• in order of image dimension (smallest to largest) regardless of source order,
    • ignoring CSS declarations which would hide the image to a normal user (display:none; either inline or in the stylesheet),
    • ignoring images which are inside of CSS (inline and stylesheets), Javascript (document.write and DOM), or inside of HTML comments.
  5. If you don’t provide a <meta> description, Facebook looks for a text snippet from the page that is inside of a <p> tag and which is at least 121 characters in length. If it can’t find a matching string, it doesn’t display any snippet at all.

Facebook Share Optimization Tips

With these observations in mind, you should always provide an optimized <meta> title and description tag for each page. If your page only has one logical image, then you should also provide the <link rel="image_src"> tag.

However, if you want to give your user a choice of images, you can easily provide images just for facebook previews. Define a class in your stylesheet like img.facebook { display: none; } and then add a series of <img class="facebook" src="/path/to/img.jpg" /> pointing to images that are at least 50×50 pixels (but not much larger, so that they will appear before the other images on the page).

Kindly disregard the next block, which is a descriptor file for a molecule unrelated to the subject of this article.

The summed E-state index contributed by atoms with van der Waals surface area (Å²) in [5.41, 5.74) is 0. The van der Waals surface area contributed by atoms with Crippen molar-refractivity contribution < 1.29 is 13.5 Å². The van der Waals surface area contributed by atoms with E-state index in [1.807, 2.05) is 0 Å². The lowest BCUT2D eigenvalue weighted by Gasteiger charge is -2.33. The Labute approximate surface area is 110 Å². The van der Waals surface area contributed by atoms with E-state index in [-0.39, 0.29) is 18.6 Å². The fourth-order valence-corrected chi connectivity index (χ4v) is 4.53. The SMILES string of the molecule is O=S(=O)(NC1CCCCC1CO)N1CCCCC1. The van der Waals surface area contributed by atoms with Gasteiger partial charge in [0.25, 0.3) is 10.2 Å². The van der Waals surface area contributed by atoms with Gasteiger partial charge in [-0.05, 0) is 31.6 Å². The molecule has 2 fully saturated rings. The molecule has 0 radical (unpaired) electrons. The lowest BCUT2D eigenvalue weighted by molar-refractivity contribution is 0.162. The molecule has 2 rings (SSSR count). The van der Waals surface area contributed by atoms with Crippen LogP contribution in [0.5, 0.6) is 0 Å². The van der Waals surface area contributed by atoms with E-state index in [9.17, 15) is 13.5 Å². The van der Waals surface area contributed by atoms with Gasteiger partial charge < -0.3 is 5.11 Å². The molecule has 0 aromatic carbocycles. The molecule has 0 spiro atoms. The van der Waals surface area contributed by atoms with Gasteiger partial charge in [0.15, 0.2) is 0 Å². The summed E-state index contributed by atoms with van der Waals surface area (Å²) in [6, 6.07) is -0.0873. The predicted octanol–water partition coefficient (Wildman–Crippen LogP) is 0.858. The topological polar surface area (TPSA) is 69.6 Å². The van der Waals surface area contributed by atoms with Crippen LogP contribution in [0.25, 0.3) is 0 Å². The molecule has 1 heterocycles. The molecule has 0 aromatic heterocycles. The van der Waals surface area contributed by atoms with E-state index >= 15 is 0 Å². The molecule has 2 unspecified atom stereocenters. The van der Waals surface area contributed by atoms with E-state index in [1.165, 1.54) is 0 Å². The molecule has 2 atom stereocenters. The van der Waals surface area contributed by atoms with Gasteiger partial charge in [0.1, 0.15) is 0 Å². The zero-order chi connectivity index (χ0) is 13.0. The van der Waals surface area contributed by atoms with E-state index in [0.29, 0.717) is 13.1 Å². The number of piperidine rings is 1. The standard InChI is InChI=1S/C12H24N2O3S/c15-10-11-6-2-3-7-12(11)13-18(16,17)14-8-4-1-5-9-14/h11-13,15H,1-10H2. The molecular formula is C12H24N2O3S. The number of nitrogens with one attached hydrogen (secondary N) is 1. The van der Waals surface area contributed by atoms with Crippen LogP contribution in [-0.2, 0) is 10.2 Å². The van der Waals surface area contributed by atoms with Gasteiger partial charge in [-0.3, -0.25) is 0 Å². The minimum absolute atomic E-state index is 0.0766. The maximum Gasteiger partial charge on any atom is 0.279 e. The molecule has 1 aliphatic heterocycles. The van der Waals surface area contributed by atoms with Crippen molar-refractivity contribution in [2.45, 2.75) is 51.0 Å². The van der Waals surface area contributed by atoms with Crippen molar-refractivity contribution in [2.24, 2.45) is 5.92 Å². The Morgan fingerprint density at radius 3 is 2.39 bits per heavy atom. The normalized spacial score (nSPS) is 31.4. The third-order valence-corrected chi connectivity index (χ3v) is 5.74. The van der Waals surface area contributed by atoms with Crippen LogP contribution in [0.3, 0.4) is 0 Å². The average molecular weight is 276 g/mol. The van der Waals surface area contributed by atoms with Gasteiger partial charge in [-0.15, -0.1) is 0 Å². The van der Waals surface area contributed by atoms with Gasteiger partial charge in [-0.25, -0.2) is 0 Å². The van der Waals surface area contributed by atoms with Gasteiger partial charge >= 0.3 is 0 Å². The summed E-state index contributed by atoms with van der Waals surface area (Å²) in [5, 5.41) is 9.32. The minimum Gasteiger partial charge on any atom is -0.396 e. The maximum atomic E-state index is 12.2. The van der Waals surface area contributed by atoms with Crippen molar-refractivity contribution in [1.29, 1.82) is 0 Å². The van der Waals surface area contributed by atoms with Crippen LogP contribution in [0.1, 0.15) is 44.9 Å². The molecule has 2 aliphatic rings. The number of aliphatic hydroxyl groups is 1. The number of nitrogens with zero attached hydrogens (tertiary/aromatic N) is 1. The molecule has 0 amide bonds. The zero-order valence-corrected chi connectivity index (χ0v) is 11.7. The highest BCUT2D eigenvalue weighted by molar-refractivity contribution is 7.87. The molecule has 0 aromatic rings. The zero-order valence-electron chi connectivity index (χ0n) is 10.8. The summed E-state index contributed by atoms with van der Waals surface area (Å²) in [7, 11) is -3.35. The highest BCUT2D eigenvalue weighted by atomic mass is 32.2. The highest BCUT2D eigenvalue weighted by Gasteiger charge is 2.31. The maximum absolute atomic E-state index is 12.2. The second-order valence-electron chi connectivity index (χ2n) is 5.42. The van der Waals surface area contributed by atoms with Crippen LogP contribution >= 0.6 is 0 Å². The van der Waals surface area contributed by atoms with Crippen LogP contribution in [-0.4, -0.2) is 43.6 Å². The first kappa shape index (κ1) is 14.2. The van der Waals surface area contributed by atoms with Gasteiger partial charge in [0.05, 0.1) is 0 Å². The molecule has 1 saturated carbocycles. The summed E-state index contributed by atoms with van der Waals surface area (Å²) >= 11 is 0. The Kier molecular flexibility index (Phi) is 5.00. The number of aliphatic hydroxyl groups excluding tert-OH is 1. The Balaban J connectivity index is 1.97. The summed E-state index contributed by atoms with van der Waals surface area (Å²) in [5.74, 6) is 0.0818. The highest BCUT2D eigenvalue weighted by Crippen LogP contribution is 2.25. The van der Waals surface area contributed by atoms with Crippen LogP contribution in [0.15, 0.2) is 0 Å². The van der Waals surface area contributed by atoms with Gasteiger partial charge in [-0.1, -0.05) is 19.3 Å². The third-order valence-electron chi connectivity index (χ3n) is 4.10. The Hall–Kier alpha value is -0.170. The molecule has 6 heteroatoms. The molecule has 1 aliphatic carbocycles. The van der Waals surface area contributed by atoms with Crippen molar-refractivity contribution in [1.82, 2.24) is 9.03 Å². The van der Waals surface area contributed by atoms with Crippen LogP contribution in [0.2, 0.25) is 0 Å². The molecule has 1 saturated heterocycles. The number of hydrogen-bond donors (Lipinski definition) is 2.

If you want to make sure your other images do not appear in Facebook’s Share feature (but are still visible to your regular visitors), you’ll need to change them to either CSS background images or dynamically insert them using Javascript.

Follow these tips and you’ll have users posting much more effective links:


Update 2009/05/15: Jake noticed today that Facebook is now automatically opening the preview feature anytime a person types a URL into their status. This isn’t a rarely used feature anymore.


  1. Gregg- This is a GREAT post; I am always amazed at how many people use Facebook share carelessly (almost as bad as using “Twitter/?status=” with more than 140 chars). I’m going to link to your post from my newsletter this week if you don’t mind.

    I think you also need to be aware of redundancy between the meta Title and Description. Click the share yourself to see what the user will see. Also, I find it helpful to build a default automatically into every page. I think Digg uses it also. Or Delicious. Not sure. But thanks for the post.

  2. Thats exactly what I was looking for: “If the image tagged is smaller than the lower limit of 50 x 50 pixels, then no image is offered at all.”

    Thanks for this article

  3. Hi Gregg. I’ve found your post very usefull, but I still can’t get my share preview to work. I’m building a WordPress Blog, and the share preview works only for some of the posts. The meta tags are dinamically generated and when I look at them it seems they’re right. But sometimes it shows only the main url. The site url is: http://www.ucrenelacuerdo.com

    Maybe you can take a look and give me some tips.
    I’ll be truly thankful.

  4. Hello Fedeisas, unfortunately there is no site at that domain. Did you mean the one ending in .ar? If so, the problem might be that some of those pages were “shared” before you added the meta tags.